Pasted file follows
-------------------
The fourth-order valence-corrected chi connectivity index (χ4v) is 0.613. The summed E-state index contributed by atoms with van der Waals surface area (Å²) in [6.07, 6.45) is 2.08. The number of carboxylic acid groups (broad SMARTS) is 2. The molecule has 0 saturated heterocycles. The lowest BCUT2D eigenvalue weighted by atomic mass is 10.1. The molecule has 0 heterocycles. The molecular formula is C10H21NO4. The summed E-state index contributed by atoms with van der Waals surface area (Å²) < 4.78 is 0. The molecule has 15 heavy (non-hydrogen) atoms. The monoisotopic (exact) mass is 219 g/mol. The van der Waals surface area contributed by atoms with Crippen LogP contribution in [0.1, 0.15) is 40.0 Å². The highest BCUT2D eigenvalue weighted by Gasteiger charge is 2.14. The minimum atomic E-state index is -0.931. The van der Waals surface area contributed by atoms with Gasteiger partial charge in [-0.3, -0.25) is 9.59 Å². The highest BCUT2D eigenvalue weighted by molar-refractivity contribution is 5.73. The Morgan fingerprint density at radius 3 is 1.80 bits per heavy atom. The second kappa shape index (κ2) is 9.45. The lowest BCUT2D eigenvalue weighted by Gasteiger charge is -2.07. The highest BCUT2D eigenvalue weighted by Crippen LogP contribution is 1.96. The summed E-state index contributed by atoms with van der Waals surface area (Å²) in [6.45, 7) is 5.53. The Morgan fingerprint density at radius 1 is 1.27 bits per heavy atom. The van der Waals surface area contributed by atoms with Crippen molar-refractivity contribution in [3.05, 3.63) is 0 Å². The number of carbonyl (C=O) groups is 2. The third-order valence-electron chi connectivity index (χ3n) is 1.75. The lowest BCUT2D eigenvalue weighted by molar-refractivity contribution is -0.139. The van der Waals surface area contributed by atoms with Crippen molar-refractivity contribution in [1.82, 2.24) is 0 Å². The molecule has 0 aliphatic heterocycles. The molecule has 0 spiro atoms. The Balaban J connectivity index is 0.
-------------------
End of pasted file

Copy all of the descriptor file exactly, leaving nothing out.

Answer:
The fourth-order valence-corrected chi connectivity index (χ4v) is 0.613. The summed E-state index contributed by atoms with van der Waals surface area (Å²) in [6.07, 6.45) is 2.08. The number of carboxylic acid groups (broad SMARTS) is 2. The molecule has 0 saturated heterocycles. The lowest BCUT2D eigenvalue weighted by atomic mass is 10.1. The molecule has 0 heterocycles. The molecular formula is C10H21NO4. The summed E-state index contributed by atoms with van der Waals surface area (Å²) < 4.78 is 0. The molecule has 15 heavy (non-hydrogen) atoms. The monoisotopic (exact) mass is 219 g/mol. The van der Waals surface area contributed by atoms with Crippen LogP contribution in [0.1, 0.15) is 40.0 Å². The highest BCUT2D eigenvalue weighted by Gasteiger charge is 2.14. The minimum atomic E-state index is -0.931. The van der Waals surface area contributed by atoms with Gasteiger partial charge in [-0.3, -0.25) is 9.59 Å². The highest BCUT2D eigenvalue weighted by molar-refractivity contribution is 5.73. The Morgan fingerprint density at radius 3 is 1.80 bits per heavy atom. The second kappa shape index (κ2) is 9.45. The lowest BCUT2D eigenvalue weighted by Gasteiger charge is -2.07. The highest BCUT2D eigenvalue weighted by Crippen LogP contribution is 1.96. The summed E-state index contributed by atoms with van der Waals surface area (Å²) in [6.45, 7) is 5.53. The Morgan fingerprint density at radius 1 is 1.27 bits per heavy atom. The van der Waals surface area contributed by atoms with Crippen molar-refractivity contribution in [3.05, 3.63) is 0 Å². The number of carbonyl (C=O) groups is 2. The third-order valence-electron chi connectivity index (χ3n) is 1.75. The lowest BCUT2D eigenvalue weighted by molar-refractivity contribution is -0.139. The van der Waals surface area contributed by atoms with Crippen molar-refractivity contribution in [1.82, 2.24) is 0 Å². The molecule has 0 aliphatic heterocycles. The molecule has 0 spiro atoms. The Balaban J connectivity index is 0.